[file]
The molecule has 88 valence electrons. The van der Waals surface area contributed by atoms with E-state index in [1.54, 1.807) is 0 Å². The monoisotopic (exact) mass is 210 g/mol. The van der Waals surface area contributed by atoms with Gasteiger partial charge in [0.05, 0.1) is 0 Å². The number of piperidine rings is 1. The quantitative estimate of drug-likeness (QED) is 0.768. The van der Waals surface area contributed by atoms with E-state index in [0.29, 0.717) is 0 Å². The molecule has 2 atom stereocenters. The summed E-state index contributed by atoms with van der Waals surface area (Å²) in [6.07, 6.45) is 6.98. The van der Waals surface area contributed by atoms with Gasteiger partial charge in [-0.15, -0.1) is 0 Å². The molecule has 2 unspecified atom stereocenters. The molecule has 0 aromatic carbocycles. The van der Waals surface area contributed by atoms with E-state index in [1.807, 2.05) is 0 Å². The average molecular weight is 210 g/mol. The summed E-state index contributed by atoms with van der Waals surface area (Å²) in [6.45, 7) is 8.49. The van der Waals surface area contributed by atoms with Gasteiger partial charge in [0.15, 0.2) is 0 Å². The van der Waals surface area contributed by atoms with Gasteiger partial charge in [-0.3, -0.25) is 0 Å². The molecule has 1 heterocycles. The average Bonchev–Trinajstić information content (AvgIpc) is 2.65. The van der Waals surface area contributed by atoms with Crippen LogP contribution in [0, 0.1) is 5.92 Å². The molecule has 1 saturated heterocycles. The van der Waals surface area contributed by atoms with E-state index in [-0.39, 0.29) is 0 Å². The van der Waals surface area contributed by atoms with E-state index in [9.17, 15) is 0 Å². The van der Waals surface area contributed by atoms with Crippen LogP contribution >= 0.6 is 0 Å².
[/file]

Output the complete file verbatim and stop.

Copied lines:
The molecule has 88 valence electrons. The van der Waals surface area contributed by atoms with E-state index in [1.54, 1.807) is 0 Å². The monoisotopic (exact) mass is 210 g/mol. The van der Waals surface area contributed by atoms with Gasteiger partial charge in [0.05, 0.1) is 0 Å². The number of piperidine rings is 1. The quantitative estimate of drug-likeness (QED) is 0.768. The van der Waals surface area contributed by atoms with E-state index in [0.29, 0.717) is 0 Å². The molecule has 2 atom stereocenters. The summed E-state index contributed by atoms with van der Waals surface area (Å²) in [6.07, 6.45) is 6.98. The van der Waals surface area contributed by atoms with Gasteiger partial charge in [-0.15, -0.1) is 0 Å². The molecule has 2 unspecified atom stereocenters. The molecule has 0 aromatic carbocycles. The van der Waals surface area contributed by atoms with E-state index in [1.807, 2.05) is 0 Å². The average molecular weight is 210 g/mol. The summed E-state index contributed by atoms with van der Waals surface area (Å²) in [6.45, 7) is 8.49. The van der Waals surface area contributed by atoms with Gasteiger partial charge in [0.15, 0.2) is 0 Å². The van der Waals surface area contributed by atoms with Gasteiger partial charge in [-0.3, -0.25) is 0 Å². The molecule has 1 heterocycles. The average Bonchev–Trinajstić information content (AvgIpc) is 2.65. The van der Waals surface area contributed by atoms with Crippen LogP contribution in [0, 0.1) is 5.92 Å². The molecule has 1 saturated heterocycles. The van der Waals surface area contributed by atoms with E-state index in [-0.39, 0.29) is 0 Å². The van der Waals surface area contributed by atoms with E-state index in [9.17, 15) is 0 Å². The van der Waals surface area contributed by atoms with Crippen LogP contribution >= 0.6 is 0 Å².